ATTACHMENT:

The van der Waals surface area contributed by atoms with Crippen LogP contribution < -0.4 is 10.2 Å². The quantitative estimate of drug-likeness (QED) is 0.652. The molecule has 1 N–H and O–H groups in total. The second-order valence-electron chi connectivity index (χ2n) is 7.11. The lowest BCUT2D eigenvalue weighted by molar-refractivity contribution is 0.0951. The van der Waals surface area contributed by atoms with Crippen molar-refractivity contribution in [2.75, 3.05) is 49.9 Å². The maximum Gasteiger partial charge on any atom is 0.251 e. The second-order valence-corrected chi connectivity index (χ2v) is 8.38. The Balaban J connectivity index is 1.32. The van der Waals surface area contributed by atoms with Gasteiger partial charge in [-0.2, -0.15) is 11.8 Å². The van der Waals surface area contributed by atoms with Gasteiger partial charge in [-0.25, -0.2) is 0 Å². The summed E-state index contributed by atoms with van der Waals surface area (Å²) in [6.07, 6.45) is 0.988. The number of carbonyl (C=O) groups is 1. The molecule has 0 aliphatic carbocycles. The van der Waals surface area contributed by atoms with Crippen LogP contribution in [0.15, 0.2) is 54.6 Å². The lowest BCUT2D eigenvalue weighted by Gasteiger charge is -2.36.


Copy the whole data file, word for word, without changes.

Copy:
The van der Waals surface area contributed by atoms with Crippen LogP contribution < -0.4 is 10.2 Å². The quantitative estimate of drug-likeness (QED) is 0.652. The molecule has 1 N–H and O–H groups in total. The second-order valence-electron chi connectivity index (χ2n) is 7.11. The lowest BCUT2D eigenvalue weighted by molar-refractivity contribution is 0.0951. The van der Waals surface area contributed by atoms with Crippen molar-refractivity contribution in [2.75, 3.05) is 49.9 Å². The maximum Gasteiger partial charge on any atom is 0.251 e. The second-order valence-corrected chi connectivity index (χ2v) is 8.38. The Balaban J connectivity index is 1.32. The van der Waals surface area contributed by atoms with Gasteiger partial charge in [-0.2, -0.15) is 11.8 Å². The van der Waals surface area contributed by atoms with Gasteiger partial charge in [-0.25, -0.2) is 0 Å². The summed E-state index contributed by atoms with van der Waals surface area (Å²) in [6.07, 6.45) is 0.988. The number of carbonyl (C=O) groups is 1. The molecule has 0 aliphatic carbocycles. The van der Waals surface area contributed by atoms with Crippen LogP contribution in [0.15, 0.2) is 54.6 Å². The lowest BCUT2D eigenvalue weighted by Gasteiger charge is -2.36.